gstat
> zinc.rk <- krige(step.zinc$call$formula, meuse.ov, pc.comps, zinc.rvgm) [using universal kriging] # back-transform the values: > zinc.rk$var1.rk <- expm1(zinc.rk$var1.pred)
132
First steps (meuse)
where step.zinc$call$formula is the regression model estimated in the previous section:
> step.zinc$call$formula log1p(zinc)

PC1 + PC2 + PC3 + PC4 + PC6
where zinc.rvgm is the fitted residual variogram, and expm1 is back-transformation function. For a comparison, we can make predictions at all locations of interest also using ordinary kriging:
> zinc.ok <- krige(log1p(zinc) [using ordinary kriging]

1, meuse, meuse.grid["soil"], zinc.vgm)
> zinc.ok$var1.rk <- expm1(zinc.ok$var1.pred)
OK predictions (zinc)
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+ + + + + + + + ++ + ++ + + + + + + + ++ + ++ + + ++ + + ++ + + + ++ + + + + + ++ + + + + + + + ++ + + + + + + + + + + + + + + + + + ++ + + + ++ + + + + + + + + + + ++ + + + + + + + + + ++ + + + ++ + + + + ++ + + + + + + ++ + + + ++ + + + + + + + + ++ + + + + + + + + + + + + + + + + + + + +
RK predictions (zinc)
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+ + + + + + + + ++ + ++ + + + + + + + ++ + ++ + + ++ + + ++ + + + ++ + + + + + ++ + + + + + + + ++ + + + + + + + + + + + + + + + + + ++ + + + ++ + + + + + + + + + + ++ + + + + + + + + + ++ + + + ++ + + + + ++ + + + + + + ++ + + + ++ + + + + + + + + ++ + + + + + + + + + + + + + + + + + + + +
1600 1400 1200 1000 800 600 400 200
1600 1400 1200 1000 800 600 400 200
Fig. 5.9: Ordinary kriging vs regression-kriging: spatial prediction of zinc.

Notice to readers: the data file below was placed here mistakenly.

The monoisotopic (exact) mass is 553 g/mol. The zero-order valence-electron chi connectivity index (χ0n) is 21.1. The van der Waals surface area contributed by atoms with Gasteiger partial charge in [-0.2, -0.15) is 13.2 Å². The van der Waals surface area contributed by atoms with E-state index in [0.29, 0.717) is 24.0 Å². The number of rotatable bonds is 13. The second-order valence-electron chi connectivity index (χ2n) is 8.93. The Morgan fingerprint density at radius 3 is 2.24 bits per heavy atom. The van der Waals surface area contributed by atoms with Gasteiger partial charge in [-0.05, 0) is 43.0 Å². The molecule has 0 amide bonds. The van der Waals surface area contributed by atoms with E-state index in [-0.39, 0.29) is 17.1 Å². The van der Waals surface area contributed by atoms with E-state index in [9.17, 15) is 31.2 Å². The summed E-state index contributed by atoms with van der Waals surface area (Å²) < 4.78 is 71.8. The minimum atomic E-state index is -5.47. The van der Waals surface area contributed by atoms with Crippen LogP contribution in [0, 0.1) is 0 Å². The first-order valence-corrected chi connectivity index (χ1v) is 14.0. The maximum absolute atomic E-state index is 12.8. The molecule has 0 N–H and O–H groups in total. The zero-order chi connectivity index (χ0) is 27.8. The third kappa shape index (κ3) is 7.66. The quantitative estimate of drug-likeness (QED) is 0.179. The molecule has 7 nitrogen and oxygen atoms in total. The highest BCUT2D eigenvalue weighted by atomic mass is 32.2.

and compare the two maps side-by-side:
# > > + + + > + + + > >
display limits: at.zinc <- seq(min(meuse$zinc),max(meuse$zinc),sd(meuse$zinc)/5) zinc.ok.plt <- spplot(zinc.ok["var1.rk"], col.regions=grey(rev(seq(0,0.97,1/length(at.zinc)))), at=at.zinc, main="OK predictions (zinc)", sp.layout=list("sp.points",pch="+", col="black", meuse)) zinc.rk.plt <- spplot(zinc.rk["var1.rk"], col.regions=grey(rev(seq(0,0.97,1/length(at.zinc)))), at=at.zinc, main="RK predictions (zinc)", sp.layout=list("sp.points", pch="+", col="black", meuse)) print(zinc.ok.plt, split=c(1,1,2,1), more=T) print(zinc.rk.plt, split=c(2,1,2,1), more=F)
Visually, there are some clear differences between the two maps. The regression-kriging map shows much more local detail (the maps showing distance from river and soil and flooding frequency classes are reflected in the output map); the locations of hot-spots on both maps are, on the other hand, very similar. But visual comparison is not enough. Hence, we also would like to see which technique is more accurate. To achieve this, we use use the leave-one-out cross validation method, as implemented in the krige.cv method of package (Pebesma, 2004). To run cross-validations, we simply use the built-in krive.cv method: